(i) From subsection (c)(3) because to grant access to the accounting for each disclosure as required by the Privacy Act, including the date, nature, and purpose of each disclosure and the identity of the recipient, could alert the subject to the existence of the investigation or prosecutable interest by the NRO or other agencies. This could seriously compromise case preparation by prematurely revealing its existence and nature; compromise or interfere with witnesses or make witnesses reluctant to cooperate; and lead to suppression, alteration, or destruction of evidence.
(ii) From subsections (d) and (f) because providing access to investigative records and the right to contest the contents of those records and force changes to be made to the information contained therein would seriously interfere with and thwart the orderly and unbiased conduct of the investigation and impede case preparation. Providing access rights normally afforded under the Privacy Act would provide the subject with valuable information that would allow interference with or compromise of witnesses or render witnesses reluctant to cooperate; lead to suppression, alteration, or destruction of evidence; enable individuals to conceal their wrongdoing or mislead the course of the investigation; and result in the secreting of or other disposition of assets that would make them difficult or impossible to reach in order to satisfy any Government claim growing out of the investigation or proceeding.
(iii) From subsection (e)(1) because it is not always possible to detect the relevance or necessity of each piece of information in the early stages of an investigation. In some cases, it is only after the information is evaluated in light of other evidence that its relevance and necessity will be clear.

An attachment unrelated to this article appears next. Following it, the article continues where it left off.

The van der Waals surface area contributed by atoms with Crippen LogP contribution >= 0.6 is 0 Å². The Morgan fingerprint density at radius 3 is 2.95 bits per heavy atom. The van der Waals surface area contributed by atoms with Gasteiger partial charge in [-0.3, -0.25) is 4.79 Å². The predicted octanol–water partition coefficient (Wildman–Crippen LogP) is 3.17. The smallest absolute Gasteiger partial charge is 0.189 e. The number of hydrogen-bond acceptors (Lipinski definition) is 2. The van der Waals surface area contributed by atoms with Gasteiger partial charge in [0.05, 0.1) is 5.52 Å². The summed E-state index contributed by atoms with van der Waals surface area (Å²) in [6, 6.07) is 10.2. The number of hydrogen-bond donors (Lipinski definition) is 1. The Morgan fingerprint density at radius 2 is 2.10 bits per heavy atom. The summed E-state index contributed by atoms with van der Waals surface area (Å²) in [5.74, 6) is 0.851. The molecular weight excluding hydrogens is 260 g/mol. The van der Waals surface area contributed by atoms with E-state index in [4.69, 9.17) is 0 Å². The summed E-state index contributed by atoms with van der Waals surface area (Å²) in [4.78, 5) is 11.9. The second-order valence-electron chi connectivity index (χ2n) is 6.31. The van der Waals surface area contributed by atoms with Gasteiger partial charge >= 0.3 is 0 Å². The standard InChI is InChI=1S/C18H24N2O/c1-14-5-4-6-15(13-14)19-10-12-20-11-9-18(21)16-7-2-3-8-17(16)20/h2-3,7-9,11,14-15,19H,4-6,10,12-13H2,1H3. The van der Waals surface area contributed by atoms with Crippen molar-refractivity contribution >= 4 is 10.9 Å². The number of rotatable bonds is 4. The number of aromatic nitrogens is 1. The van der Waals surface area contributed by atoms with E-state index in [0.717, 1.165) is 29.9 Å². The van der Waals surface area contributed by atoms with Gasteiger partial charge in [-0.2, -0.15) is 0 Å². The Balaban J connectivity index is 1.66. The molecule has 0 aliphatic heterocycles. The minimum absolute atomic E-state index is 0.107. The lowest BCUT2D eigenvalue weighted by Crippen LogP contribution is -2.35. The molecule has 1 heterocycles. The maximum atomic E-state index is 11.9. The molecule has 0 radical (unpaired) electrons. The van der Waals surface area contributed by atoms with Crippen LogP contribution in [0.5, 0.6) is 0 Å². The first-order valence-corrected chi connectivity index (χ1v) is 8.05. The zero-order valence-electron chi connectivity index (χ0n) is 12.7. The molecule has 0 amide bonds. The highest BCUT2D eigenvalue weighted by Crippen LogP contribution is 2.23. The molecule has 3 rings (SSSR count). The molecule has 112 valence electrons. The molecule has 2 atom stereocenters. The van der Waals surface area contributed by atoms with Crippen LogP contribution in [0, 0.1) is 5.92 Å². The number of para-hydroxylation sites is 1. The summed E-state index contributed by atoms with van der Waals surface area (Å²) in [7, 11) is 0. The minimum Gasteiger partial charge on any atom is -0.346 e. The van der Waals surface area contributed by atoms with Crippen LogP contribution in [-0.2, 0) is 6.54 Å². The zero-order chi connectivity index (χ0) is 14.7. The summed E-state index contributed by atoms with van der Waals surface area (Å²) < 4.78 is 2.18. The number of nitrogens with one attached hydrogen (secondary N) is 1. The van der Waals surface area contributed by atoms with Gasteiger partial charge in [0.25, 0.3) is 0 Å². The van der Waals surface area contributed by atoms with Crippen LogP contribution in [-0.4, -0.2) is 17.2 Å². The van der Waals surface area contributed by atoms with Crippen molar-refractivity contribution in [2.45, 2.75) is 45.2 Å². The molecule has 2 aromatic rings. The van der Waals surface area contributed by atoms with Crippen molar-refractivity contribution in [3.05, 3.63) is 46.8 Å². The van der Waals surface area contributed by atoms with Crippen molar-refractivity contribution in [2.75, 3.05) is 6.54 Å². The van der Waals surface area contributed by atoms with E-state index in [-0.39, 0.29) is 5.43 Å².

(iv) From subsections (e)(4)(G) and (H) because this system of records is compiled for investigative purposes and is exempt from the access provisions of subsections (d) and (f).
(v) From subsection (e)(4)(I) because to the extent that this provision is construed to require more detailed disclosure than the broad, generic information currently published in the system notice, an exemption from this provision is necessary to protect the confidentiality of sources of information and to protect privacy and physical safety of witnesses and informants. NRO will, nevertheless, continue to publish such a notice in broad generic terms as is its current practice.
(vi) Consistent with the legislative purpose of the Privacy Act of 1974, the NRO will grant access to nonexempt material in the records being maintained. Disclosure will be governed by NRO's Privacy Regulation, but will be limited to the extent that the identity of confidential sources will not be compromised; subjects of an investigation of an actual or potential criminal or civil violation will not be alerted to the investigation; the physical safety of witnesses, informants and law enforcement personnel will not be endangered, the privacy of third parties will not be violated; and that the disclosure would not otherwise impede effective law enforcement. Whenever possible, information of the above nature will be deleted from the requested documents and the balance made available. The controlling principle behind this limited access is to allow disclosures except those indicated above. The decisions to release information from these systems will be made on a case-by-case basis.
(g) QNRO-15, Facility Security Files.
(1) Exemptions.